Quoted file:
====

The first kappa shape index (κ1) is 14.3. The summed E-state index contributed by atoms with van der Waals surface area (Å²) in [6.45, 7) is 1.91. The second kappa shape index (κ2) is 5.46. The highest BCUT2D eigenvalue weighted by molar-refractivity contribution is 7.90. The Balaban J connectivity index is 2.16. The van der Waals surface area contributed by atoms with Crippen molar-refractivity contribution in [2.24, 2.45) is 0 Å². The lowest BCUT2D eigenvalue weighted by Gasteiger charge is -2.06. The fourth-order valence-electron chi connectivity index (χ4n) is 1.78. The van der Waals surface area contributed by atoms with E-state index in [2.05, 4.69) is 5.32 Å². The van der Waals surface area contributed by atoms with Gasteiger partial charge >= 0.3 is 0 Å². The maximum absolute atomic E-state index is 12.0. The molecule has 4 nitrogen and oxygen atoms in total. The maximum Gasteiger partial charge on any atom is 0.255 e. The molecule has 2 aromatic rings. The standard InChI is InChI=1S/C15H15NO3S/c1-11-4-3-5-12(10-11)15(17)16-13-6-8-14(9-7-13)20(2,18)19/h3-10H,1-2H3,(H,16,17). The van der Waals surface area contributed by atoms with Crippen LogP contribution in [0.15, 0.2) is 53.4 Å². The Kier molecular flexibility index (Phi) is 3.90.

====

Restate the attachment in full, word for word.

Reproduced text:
The first kappa shape index (κ1) is 14.3. The summed E-state index contributed by atoms with van der Waals surface area (Å²) in [6.45, 7) is 1.91. The second kappa shape index (κ2) is 5.46. The highest BCUT2D eigenvalue weighted by molar-refractivity contribution is 7.90. The Balaban J connectivity index is 2.16. The van der Waals surface area contributed by atoms with Crippen molar-refractivity contribution in [2.24, 2.45) is 0 Å². The lowest BCUT2D eigenvalue weighted by Gasteiger charge is -2.06. The fourth-order valence-electron chi connectivity index (χ4n) is 1.78. The van der Waals surface area contributed by atoms with E-state index in [2.05, 4.69) is 5.32 Å². The van der Waals surface area contributed by atoms with Gasteiger partial charge >= 0.3 is 0 Å². The maximum absolute atomic E-state index is 12.0. The molecule has 4 nitrogen and oxygen atoms in total. The maximum Gasteiger partial charge on any atom is 0.255 e. The molecule has 2 aromatic rings. The standard InChI is InChI=1S/C15H15NO3S/c1-11-4-3-5-12(10-11)15(17)16-13-6-8-14(9-7-13)20(2,18)19/h3-10H,1-2H3,(H,16,17). The van der Waals surface area contributed by atoms with Crippen LogP contribution in [0.15, 0.2) is 53.4 Å². The Kier molecular flexibility index (Phi) is 3.90.